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The Canada Emergency Business Account (CEBA) is an initiative of the Government of Canada.  The official Government website is

A Guide to Options for CEBA Repayment: Simplifying the Process

Options for CEBA Repayment
Reading Time: 7 minutes

Navigating your way through the maze of CEBA loan repayment can feel like a difficult task. But fear not, because we are here to turn the complex into simple, the chaotic into calm. Welcome to your go-to guide on the various options for CEBA repayment, simplifying the process, one step at a time.

About CEBA Loan

The Canada Emergency Business Account (CEBA) is a Government of Canada loan program designed to assist small businesses during the COVID-19 pandemic. From the onset of the pandemic in 2020 through 2021, CEBA provided interest-free loans of up to $60,000 to support the immediate financial needs of these enterprises.

Loans provided through CEBA were administered through Canadian banks, which allowed funds to be disbursed quickly. The program offered businesses a way to meet financial obligations even during the lockdown. CEBA loans had a payment deadline of December 2022 (later extended to December 2023), and a loan forgiveness incentive that offered up to $20,000 to those businesses who met the deadline to repay.

Both the interest-free period and the loan forgiveness incentive were meant to offer flexibility to struggling businesses post-pandemic. In an uncertain global economy, CEBA was designed to help businesses survive cash flow shortages caused by lockdowns, while also planning for long-term sustainability.

Since every business faces different challenges, CEBA repayment options were flexible enough to be tailored to each entity’s circumstances. This approach ensures more businesses receive the support that suits their needs, rather than a one-size-fits-all solution. However, it is essential for businesses taking advantage of the CEBA program and its repayment options to clearly understand the terms set out in the loan and the best ways to repay.

CEBA Loan Repayment for Active Businesses

Repaying a CEBA Loan may seem overwhelming for businesses actively trying to grow revenues or recruit customers, but with the right planning, it can be manageable. According to the guidelines, the repayment deadline to qualify for the forgiveness is set on December 31st, 2023, which still gives business owners time to prepare their finances.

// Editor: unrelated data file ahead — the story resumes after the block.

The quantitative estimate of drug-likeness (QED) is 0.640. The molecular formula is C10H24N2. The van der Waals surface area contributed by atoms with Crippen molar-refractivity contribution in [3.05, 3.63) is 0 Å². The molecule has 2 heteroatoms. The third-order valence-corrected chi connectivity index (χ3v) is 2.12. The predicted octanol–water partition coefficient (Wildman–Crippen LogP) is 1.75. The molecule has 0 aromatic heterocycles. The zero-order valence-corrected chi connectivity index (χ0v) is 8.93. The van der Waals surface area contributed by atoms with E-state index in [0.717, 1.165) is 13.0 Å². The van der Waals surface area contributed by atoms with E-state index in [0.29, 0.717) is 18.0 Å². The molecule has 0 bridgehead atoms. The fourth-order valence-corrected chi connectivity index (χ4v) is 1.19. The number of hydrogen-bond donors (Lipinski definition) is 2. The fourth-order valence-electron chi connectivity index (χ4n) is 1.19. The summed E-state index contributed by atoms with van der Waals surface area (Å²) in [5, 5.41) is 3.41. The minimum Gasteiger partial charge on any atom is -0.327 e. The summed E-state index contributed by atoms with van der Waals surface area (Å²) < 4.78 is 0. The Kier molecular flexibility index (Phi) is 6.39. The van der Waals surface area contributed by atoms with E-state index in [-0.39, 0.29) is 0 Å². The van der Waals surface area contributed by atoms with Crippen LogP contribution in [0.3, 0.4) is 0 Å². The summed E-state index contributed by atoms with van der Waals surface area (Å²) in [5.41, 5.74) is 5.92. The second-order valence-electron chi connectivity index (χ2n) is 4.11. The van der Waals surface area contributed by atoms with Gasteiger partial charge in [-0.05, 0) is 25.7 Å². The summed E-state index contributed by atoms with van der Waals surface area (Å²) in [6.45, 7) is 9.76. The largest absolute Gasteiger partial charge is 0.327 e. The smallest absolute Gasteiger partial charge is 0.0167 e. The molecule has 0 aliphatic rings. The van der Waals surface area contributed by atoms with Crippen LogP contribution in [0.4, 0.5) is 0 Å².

The CEBA loan has no prepayment penalties. This means businesses have the freedom to repay the loan early, depending on their financial capacity. Payment of the non-forgivable portion of the loan (in full) prior to the deadline makes a business eligible for forgiveness, no matter when this payment is made.

Payments can be made at any time through partnering financial institutions, and each payment made will reduce the balance of the remaining loan. Maintaining open communication with your bank or credit union and inquiring about any adjustments or additional information throughout the repayment process is important. Businesses who think they may be unable to repay the loan by the deadline can potentially refinance it and still take advantage of the loan forgiveness.
Now, this does mean contacting your financial institution in advance. By staying organized, planning ahead, and keeping the lines of communication open, businesses can effectively manage their CEBA loan repayment and work towards a favorable method of repaying the loan.

Read more: How Does CEBA Loan Work?

CEBA Loan Repayment for Closed Businesses

The Canada Emergency Business Account (CEBA) has been a lifeline for many businesses during the COVID-19 pandemic. However, what happens if a business closes its doors?

Unfortunately, closing the business does not automatically write off the loan. If a business decides to close, whether due to financial challenges or other reasons, they are still responsible for fulfilling their loan obligations. Unless they file for bankruptcy, which will have its own rules, the business can’t just write off the loan. Failure to repay can result in the seizure of assets or legal action against the borrowers.

Businesses seeking alternative repayment methods should consider financial or legal advice: just because the business has closed doesn’t mean they are exempt from repaying the funds they borrowed through the CEBA program. However, in some cases, there are preferable methods of repayment, especially if the situation is addressed in advance.